Solar Eclipse Casts Shadow on Earth
Looking at Earth during the Annular Solar Eclipse of May 20, 2012, photographed by Don Pettit from the International Space Station at 23:36 GMT.
O this is COOL
Solar eclipse projected through the ‘pinholes’, made by oak leaves, on my shed door.
The tiny gaps between each leaf act as individual pinhole cameras, morphing the shadows of the tree with projections of the obscured sun. Next eclipse, you can witness this yourself, or even replicate it by crossing your fingers over on another in a waffle patter.
Ok. Maybe this one is my favorite.
I missed it, in spite of all my posts on it. :( But at least it was for a good cause!
And with the wonders of technology, I am now able to enjoy it vicariously, hours later, from the comfort of my bed. ^_^
dellpafalla asked you:
Hey! I’m right in the path of the annular solar eclipse on sunday, and I was wondering if you had any tips for the amateur photographer! I’d really like to be able to take pictures of it, and I was wondering if there were any solar filters that you’d be able to recommend, or even some diy sort of things to do/use for viewing in general. It’s something I’d like to try to experience by myself instead of relying on the experts, and mass media coverage and whatnot, haha. I love your blog! Thanks! :D
Witnessing a solar eclipse is a truly remarkable experience. It’s powerful. Powerful enough that our ancestors thought it meant that perhaps the great fiery sun god was putting his hand over his face, ashamed of his subjects, and most likely damning the crops should they not provide a human sacrifice.
Want to know where and when you can see the eclipse? Check out this map from Eclipse Maps.
Here’s some tips on viewing the annular solar eclipse. This is called a “ring of fire” eclipse, because unlike during the “Supermoon” a couple weeks ago, the moon is now at its furthest point from Earth (apogee) in its elliptical orbit. This makes it appear slightly smaller, not quite blocking out the sun, and leading to images like this:
Sorry, I mean like this:
First of all, DO NOT LOOK AT THE SUN with the naked eye, or through an unfiltered telescope or binoculars. Your eyes will essentially act like little magnifying glasses, but instead of an ant catching on fire it will be your retina. Only view an eclipse through a certified solar filter or via a secondary viewing technique.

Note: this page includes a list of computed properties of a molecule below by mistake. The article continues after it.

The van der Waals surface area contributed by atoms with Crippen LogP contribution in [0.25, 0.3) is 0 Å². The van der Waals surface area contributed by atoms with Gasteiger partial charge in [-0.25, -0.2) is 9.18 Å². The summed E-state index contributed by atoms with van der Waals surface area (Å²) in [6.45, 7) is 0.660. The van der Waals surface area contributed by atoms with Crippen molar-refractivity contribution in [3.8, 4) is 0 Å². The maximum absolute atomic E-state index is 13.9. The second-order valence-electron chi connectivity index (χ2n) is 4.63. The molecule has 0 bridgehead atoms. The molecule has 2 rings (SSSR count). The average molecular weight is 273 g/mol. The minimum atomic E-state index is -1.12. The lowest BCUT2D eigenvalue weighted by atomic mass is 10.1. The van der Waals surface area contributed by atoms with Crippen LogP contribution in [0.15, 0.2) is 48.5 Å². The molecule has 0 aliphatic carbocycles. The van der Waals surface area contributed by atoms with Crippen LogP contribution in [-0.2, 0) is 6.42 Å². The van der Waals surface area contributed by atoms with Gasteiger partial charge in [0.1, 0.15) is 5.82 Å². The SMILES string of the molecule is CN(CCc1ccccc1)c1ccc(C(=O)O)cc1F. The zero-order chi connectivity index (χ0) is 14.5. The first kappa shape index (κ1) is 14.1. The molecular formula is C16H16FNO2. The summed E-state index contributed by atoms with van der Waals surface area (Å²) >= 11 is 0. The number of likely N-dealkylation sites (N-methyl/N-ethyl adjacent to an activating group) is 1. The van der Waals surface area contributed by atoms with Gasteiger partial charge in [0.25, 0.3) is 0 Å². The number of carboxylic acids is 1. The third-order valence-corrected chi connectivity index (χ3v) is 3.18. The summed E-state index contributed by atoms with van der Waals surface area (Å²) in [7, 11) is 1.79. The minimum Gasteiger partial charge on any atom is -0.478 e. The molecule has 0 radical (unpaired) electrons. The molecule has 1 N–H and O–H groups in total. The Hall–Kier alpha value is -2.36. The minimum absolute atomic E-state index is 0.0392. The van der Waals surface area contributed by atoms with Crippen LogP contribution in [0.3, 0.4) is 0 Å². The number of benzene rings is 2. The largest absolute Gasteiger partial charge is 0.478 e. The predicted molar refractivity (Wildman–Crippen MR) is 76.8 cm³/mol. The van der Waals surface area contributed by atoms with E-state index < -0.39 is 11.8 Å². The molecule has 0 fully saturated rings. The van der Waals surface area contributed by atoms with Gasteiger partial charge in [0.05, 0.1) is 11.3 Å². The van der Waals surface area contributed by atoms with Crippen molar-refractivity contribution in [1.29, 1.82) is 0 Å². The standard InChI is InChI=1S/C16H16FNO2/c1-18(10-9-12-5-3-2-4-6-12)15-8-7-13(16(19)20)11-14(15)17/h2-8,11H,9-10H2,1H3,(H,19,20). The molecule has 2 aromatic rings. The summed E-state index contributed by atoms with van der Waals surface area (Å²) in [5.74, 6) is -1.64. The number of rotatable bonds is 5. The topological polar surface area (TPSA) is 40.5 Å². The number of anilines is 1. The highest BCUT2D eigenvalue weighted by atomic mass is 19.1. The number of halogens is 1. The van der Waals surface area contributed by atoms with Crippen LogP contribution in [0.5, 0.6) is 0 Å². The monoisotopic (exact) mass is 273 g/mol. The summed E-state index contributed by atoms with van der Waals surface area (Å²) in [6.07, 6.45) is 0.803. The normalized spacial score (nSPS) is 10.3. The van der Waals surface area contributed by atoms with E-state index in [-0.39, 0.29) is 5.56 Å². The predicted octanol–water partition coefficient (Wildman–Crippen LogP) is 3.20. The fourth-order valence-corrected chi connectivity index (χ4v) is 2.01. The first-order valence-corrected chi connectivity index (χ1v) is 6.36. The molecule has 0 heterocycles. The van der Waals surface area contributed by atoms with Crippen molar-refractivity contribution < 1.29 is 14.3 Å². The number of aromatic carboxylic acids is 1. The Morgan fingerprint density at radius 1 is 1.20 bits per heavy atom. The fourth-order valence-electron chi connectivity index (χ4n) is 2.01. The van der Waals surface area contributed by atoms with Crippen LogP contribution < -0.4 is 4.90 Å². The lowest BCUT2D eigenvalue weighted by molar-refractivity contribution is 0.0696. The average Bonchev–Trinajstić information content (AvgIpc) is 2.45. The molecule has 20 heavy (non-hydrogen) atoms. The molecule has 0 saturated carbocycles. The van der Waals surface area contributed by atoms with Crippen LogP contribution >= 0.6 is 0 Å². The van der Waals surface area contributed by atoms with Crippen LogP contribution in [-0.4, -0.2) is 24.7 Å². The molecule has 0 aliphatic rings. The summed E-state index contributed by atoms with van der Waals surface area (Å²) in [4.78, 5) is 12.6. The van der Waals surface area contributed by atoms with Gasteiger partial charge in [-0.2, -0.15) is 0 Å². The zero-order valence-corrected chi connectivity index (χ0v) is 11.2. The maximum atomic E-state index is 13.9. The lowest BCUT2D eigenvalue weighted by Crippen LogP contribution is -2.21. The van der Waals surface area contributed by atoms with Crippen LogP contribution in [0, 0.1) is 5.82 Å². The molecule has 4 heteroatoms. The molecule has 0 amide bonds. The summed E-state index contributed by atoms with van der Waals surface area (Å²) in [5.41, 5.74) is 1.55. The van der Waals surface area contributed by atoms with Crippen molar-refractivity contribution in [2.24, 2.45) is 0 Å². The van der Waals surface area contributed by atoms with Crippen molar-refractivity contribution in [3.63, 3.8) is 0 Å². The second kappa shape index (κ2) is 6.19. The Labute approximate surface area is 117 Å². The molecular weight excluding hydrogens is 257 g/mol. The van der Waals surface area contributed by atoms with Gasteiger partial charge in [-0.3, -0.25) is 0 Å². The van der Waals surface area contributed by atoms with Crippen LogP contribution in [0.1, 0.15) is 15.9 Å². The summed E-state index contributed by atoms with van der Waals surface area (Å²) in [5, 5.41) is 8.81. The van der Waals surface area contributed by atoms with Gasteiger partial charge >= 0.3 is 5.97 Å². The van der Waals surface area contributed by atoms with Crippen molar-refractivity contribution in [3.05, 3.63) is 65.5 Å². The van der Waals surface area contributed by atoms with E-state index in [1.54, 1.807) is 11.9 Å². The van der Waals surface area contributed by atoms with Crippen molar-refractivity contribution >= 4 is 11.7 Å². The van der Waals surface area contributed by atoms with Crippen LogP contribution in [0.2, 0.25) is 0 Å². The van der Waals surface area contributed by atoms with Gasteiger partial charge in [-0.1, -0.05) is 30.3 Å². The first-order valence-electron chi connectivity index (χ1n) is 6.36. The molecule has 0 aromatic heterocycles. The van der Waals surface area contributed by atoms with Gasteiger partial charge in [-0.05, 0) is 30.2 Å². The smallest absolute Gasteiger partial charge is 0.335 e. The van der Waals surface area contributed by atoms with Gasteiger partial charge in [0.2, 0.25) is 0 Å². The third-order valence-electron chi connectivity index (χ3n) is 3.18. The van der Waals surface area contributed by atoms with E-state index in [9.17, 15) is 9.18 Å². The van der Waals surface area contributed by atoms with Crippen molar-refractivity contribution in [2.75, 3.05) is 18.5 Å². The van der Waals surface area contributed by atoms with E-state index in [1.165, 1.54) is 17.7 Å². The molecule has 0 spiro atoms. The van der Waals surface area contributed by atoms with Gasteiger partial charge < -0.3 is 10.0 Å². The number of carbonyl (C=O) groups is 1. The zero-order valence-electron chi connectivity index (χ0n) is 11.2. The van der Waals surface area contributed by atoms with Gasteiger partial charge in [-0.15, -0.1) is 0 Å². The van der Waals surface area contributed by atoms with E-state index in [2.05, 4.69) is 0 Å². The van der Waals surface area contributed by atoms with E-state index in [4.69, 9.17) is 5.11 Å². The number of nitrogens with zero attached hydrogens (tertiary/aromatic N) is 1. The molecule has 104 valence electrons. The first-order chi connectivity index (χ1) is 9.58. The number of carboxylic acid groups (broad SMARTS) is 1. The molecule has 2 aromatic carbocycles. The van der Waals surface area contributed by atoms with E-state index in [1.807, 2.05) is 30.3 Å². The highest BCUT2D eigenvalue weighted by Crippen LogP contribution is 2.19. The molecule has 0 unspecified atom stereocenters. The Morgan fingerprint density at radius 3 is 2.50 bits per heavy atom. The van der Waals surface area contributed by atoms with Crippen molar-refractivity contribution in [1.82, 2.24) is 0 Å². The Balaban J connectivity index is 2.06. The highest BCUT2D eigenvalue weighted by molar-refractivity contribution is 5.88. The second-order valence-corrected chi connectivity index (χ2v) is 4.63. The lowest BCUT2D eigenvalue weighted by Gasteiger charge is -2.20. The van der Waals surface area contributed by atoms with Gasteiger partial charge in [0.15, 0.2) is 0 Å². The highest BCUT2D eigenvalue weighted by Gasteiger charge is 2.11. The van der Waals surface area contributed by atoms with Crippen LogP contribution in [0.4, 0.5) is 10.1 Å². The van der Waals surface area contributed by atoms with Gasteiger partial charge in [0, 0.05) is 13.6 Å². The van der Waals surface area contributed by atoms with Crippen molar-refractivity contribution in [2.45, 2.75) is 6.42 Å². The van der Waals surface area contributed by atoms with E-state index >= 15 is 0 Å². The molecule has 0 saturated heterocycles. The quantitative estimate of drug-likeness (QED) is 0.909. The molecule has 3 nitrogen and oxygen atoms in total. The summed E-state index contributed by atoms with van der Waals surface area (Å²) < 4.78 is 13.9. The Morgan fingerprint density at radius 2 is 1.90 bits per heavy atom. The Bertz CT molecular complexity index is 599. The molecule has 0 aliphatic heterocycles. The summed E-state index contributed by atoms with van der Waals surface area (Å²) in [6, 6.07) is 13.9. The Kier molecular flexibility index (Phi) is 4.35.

Photographing an eclipse is much harder than simply observing it. You need a special filter for your camera like this, and lots of practice. I would recommend finding some local experienced solar and astronomy photographers to make sure you do it safely.
Lastly, if you don’t live in the narrow window of Earth that will be able to see it directly, don’t despair! You can watch it online via the SLOOH Space Camera!!
Let me know if you see something cool, and tweet me or message me with pictures, everyone! And, don’t forget your sacrifice.
I’m very curious how a solar filter and a neutral density filter differ, but unfortunately, I forgot about this event (even though I gave myself a calendar reminder LAST WEEK) and so I will be unable to experiment boo hoo. Will have to make do with the ND filter!
Solar eclipse over the USA
On Sunday, May 20th, the sun is going to turn into a ring of fire. It’s an annular solar eclipse—the first one in the USA in almost 18 years.
An annular eclipse occurs when the Moon passes directly in front of the sun, but the lunar disk is not quite wide enough to cover the entire star. At maximum, the Moon forms a “black hole” in the center of the sun.
The “path of annularity” is a strip about 300 km wide and thousands of km long. It stretches from China and Japan, across the Pacific Ocean, to the middle of North America. In the United States, the afternoon sun will become a luminous ring in places such as Medford, Oregon; Chico, California; Reno, Nevada; St. George, Utah; Albuquerque, New Mexico, and Lubbock, Texas.
Outside of this relatively narrow zone, the eclipse will be partial. Observers almost everywhere west of the Mississippi will see a crescent-shaped sun as the Moon passes by off-center.
One of the unique things about this eclipse for watchers in the USA is that the Sun will still be in deep partial eclipse at sunset, making for some great photographic opportunities. In western Texas around Lubbock, the sun actually sets during the annular phase.
Just a reminder! :) Next reblog will have notes for photography and links to an eclipse map.
December 2011 Total Lunar Eclipse
The Earth passed between the moon and the sun this morning, treating early risers to a cosmic, rusty-red lunar light spectacular. This was the last chance to see the natural wonder of a total lunar eclipse in 2011.
It was a rare chance to see an ‘impossible’ eclipse, with the moon red and the rising sun in the sky simultaneously. Those in western North America had the best views well before dawn at 4.45am PST, and viewers could still catch the eclipse until as late as 6.05am PST. Unfortunately, sunrise and moonset stopped those in the eastern U.S. from watching the eclipse.